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Las Vegas, Nevada, United States
"No, really!"

My Favorite Bit of Paper Cup Philosophy

The Way I See It #76

The irony of commitment is that it's deeply liberating - in work, in play, in love. The act frees you from the tyranny of your internal critic, from the fear that likes to dress itself up and parade around as rational hesitation. To commit is to remove your head as the barrier to your life.

Wednesday, November 18, 2009

In Sugarhouse ~ Inspired by Feelings that Kass's Blog Stirred Up: Chapter I

I have written Kass an official fan letter and she has written that she has a girl crush on me. We're enjoying each other tremendously. She and her blog post about complex family love make me want to say all kinds of things. When I saw her Sugarhouse blog, I was transported back to Salt Lake City in the late 1950s when I was in the earliest years of elementary school. My Sugarhouse story will be the first to unveil some of the family of origin (except Granny-O, who has already been introduced). Just like everyone else, I was formed and misinformed by parents and close relatives. We've all got stories, but I'd nominate my extended family as the group who put the funk in dysfunctional.

Writing about families is risky business. Readers can misunderstand the writer's intentions and meaning. So here is my preface. I am a tremendously flawed, maladapted person. There are all manner of good reasons for that: intrinsic traits, conditioning and more. I recognize this about myself and try to address some of the more objectionable behaviors that are mine. Some others, I'll live with and bear the shame. I don't think anything that has happened to me in my life gives me a free ticket to act badly.

I want to state emphatically that I think my two parents did the best they could for me with what they brought to the table. Unfortunately, we were like people from three different planets. "Table" to one was "car" to another and "dress" to the third. We never have (and do not today) understand one another, we three. The irony is that we looked so good. Piano lessons and Catholic school. Upwardly mobile father (before that phrase was coined) who provided very nice homes and belongings. Lovely, charming young mother most people seemed to like. But when the drapes were drawn or we saw guests out and closed the door, it was like we took off our human disguises and reverted to whatever forms of alien life each of us actually was. I am truly uncertain that any one of us has ever given any one of the others something they actually needed or wanted. Lots of giving has occurred, but terribly misguided. Woven in with all the sad, miserable threads, one could sometimes find the shiniest, short-lived little glimmering strand of stuff. Do not expect only tragedy or only comedy.

It should be noted that we frequently changed roles in our little opera of three characters. Most times I stuck like glue to my father, but I could break out of that and become the champion of my mother. Each of them alternated between being almost too clinging with me to almost abusive neglect. Sometimes two were unhappy with one and sometimes one was unhappy with two.

My last prefacing statement: I truly don't have to endure tremendous suffering and angst any longer about my family. Believe me, I've suffered, but not any more. Lots of expensive therapy and aging will take care of that. Most of the vitriol is gone. I do, however, have an intense, lingering curiosity about things that happened, the way people behaved, and what it all means. It is this odd upbringing that makes me so avid about connecting with others and truly understanding the fascinating creatures around us who are - supposedly - just like us. I am a true student of people.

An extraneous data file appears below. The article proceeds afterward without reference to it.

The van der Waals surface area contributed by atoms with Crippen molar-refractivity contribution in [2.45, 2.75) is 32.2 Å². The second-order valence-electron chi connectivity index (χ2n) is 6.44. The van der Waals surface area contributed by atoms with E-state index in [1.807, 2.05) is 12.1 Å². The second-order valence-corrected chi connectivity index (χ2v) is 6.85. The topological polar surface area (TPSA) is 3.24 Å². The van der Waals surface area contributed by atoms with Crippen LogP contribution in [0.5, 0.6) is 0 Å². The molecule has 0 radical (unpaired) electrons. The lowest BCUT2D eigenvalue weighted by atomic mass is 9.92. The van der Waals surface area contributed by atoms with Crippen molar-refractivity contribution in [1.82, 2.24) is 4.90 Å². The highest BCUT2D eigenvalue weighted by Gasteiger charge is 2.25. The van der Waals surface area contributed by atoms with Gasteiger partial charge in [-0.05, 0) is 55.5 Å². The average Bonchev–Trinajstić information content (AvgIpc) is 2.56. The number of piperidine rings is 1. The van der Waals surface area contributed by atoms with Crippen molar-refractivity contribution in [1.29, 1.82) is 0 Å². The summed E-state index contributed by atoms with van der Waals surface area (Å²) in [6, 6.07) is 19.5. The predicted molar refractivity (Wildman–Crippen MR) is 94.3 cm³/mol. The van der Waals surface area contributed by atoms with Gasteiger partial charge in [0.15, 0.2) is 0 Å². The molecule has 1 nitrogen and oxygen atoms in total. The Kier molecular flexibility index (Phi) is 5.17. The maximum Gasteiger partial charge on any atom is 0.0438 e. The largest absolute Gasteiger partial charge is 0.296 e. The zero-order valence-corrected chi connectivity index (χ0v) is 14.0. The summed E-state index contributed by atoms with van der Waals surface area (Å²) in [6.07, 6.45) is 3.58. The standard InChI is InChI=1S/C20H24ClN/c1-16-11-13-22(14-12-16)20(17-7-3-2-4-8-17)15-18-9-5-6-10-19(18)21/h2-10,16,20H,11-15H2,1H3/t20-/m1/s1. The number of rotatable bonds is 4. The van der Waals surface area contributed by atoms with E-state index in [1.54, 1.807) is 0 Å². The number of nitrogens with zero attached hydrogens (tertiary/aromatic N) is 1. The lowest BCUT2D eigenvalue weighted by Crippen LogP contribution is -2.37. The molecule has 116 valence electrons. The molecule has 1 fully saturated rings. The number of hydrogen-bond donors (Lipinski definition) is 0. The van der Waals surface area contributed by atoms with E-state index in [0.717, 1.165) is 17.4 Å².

My parents are probably the argument for children not having children. They were teenagers when I was born. Both came from large families and my father, who was 17 years older than his baby sister, at least had some working knowledge about babies and children. Although my mother was sandwiched in the middle of 11 siblings, it seemed she had never seen or heard of a baby or child. Nieces and nephews appeared frequently before she and my father married, but I guess she didn't see them. Somehow in the 1940s, she managed to never once have a babysitting job - perhaps evidence that the angels do watch out for little children.

My father was in the Air Force - read this, away from home a lot. They lived in central, coastal California when I was born at Camp Roberts Army Hospital. Granny-O lived hundreds of miles away in Los Angeles, so my mother was a new, teenaged mother with no knowledge and no support system. I grew up hearing her struggles presented in a humorous way, but I've always felt the relatives laughed at her rather than shared a giggle with her. I think she felt highly criticized by mother, mother-in-law, sisters and sisters-in-law. However, if family legend is to believed, she pinned diapers to my abdomen with regularity and dropped me fairly often. She is extremely intelligent and she is not callous. No one ever suggested she enjoyed dropping me or pinning me. No one thought she couldn't learn how to handle a baby with safety. But these things continued to happen. She became very anxious and I imagine she felt a tremendous amount of pressure when she contemplated feeding me or dressing me or taking care of me in any way. And there were the voices of all the women in the large extended family . . . . in those days it would have occurred through letters sent by U. S. Mail. Imagine receiving hurtful comments over and over again.